I am hoping that by now you are feeling close to the same feeling felt by many as they stand in their corrals on race day. Waiting for their corral to be called and the announcer to hype them up to run 13.1 or 26.2 miles starting in 3… 2… 1…
Except this year, when they called corral L, did the countdown thing, and we moved up slowly like a herd of cattle… I was stopped RIGHT before the start line. Why? Because it had been so crowded and crazy that the group of people around me and myself ended up in corral M instead of corral L. Not a big deal for me, really. I mean my name is Megan, so corral M is fitting. But I wasn’t so sure how I felt about being right at the front. It was a different experience, much like riding a roller coaster in the front seat for the first time when you’ve always ridden in the middle or the back. So I got to go through the hype for a second time when they called corral M, asked if we were ready, and counted us down to the start. Finally, we were off!
After passing the cameras (pictures were free this year so I made every effort that I could to get great pictures of myself!) I popped my earbuds in my ear and turned on my music. The sun was peaking out as we were running down Fort Street, making our way towards the Ambassador Bridge. This straight away early on is a good way to push yourself too fast, and I was trying to be mindful and not do that. Since I was shooting for my B goal, thinking my A goal was out of reach, I wanted to start the race with a pace between 13:00-13:20. So when I reached mile 1 at a pace of 12:44, I had to tell myself to slow it down. I told myself “There’s no way you can maintain THIS pace for 26.2 miles. This is only mile 1. Take it easy, you can push it later if you take it easy now.”
Crossing the Ambassador Bridge alone was a completely different experience. In years past, I was with friends and we could commiserate about how steep the incline was, how it felt like this dang hill would never end, etc. I heard others around me making those comments, but I just kept pushing. I reminded myself that I only had to run 3 minutes at a time and that I would be just fine. That soon I would be over the bridge and in Canada, my favorite part of the race. I hit mile 4 at the end of the bridge and my stomach was growling – I was ready for my Gu. But since I didn’t carry fluids with me (and I am glad that I didn’t because I saw people getting stopped for carrying theirs) I had to wait until I got to the fluid station. This was a common theme throughout the race for me… wanting to take my Gu but waiting for a fluid station. The signs, support and views in Canada once again did not disappoint. I took all of the high fives that I could get, thanked the supporters, and got a few compliments on the shirt I was wearing (on the back it said “At the end of the day the relentless always win.” – a lyric from a 311 song). My pace from my 4-7 ranged from 12:48-13:04. I was running consistent, but couldn’t help being a little apprehensive that this pace would hurt me in the end.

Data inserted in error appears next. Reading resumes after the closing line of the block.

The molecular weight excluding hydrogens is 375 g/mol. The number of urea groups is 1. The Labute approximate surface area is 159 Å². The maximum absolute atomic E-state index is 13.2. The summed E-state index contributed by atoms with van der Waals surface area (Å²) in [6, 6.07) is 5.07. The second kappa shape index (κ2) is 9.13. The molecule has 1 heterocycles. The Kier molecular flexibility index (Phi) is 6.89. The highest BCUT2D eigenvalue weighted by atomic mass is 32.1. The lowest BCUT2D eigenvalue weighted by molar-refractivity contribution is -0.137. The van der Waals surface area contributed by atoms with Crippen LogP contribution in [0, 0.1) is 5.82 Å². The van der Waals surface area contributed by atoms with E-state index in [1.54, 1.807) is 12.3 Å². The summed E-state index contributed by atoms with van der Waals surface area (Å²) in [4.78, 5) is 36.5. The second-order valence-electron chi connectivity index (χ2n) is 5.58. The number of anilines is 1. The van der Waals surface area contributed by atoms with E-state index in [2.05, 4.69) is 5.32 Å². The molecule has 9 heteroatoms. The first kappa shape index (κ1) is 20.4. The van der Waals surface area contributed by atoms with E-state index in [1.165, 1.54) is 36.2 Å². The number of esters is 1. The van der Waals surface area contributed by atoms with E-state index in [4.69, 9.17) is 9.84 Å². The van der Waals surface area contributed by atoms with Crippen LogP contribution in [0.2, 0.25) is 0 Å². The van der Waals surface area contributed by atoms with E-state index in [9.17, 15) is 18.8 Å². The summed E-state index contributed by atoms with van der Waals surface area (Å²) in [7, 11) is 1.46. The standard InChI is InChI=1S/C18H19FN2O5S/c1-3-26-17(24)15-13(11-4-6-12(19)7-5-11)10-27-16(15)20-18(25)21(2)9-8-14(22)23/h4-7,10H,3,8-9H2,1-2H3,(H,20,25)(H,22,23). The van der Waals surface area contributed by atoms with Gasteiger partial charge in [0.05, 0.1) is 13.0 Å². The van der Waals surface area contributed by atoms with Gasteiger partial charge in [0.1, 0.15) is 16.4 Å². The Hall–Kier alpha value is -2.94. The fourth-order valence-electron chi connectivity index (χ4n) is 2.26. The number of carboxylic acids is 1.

As I descended into the tunnel, I was hit with a wall of warm air and immediately starting peeling off my gloves, my ear warmer, unzipped my top and rolled up my sleeves. I didn’t want to get too hot because I knew when I popped out of the tunnel it would be cold again, but unfortunately I still got pretty heated up and started sweating. The tunnel is always a little freaky for me but this year was better than previous years. Even though seeing half of the ceiling missing for most of it was pretty weird.
When I got out of the tunnel I put my gloves back on, zipped my top up again, and rolled my sleeves back down. I knew that my friend Christine was waiting for me just outside of the tunnel. As I was looking for her I noticed a fluid station coming so I veered to the other side of the road, only to realize there were stations on both sides. I made my way back to the side of the road she was on and saw her. She told me I was doing awesome and to keep it up! I tossed her my ear warmer thinking I probably wouldn’t need it for the rest of the race.
We made our way down the lodge under cobo and past Joe Louis Arena and into Corktown where the smallest hills feel like mountains after the bridge and the tunnel. Of course the tunnel messes with the GPS on our watches, so mile 8 was an 11:54 pace and mile 9 was a 13:51 pace. We started to head back into downtown and everyone was cheering, saying “Only one more mile to go!” A girl in front of me turned around and said, “I really wish they would stop saying that!” I saw that she was wearing a green bib – meaning she was a first time marathoner. I told her I agreed, and I shouted “Yeah some of us have like 14.2 more miles to go!”
As I approached the full/half split, I was looking for Christine again. I was texting her and Ken the whole time, updating them on where I was at so that they could see me along the course and have an idea of when I would finish. I asked her to take my ID from me because it kept slipping out of my flipbelt, and after dropping my Gu I was really afraid of losing my ID, too. Once again she told me I was doing great and cheered me on. I knew that was the last time I would see her before the finish, and I felt overwhelmed thinking that I still had another half marathon to go.
Come back tomorrow, and I will wrap this recap up with the last half of the marathon and the after. Thanks for reading!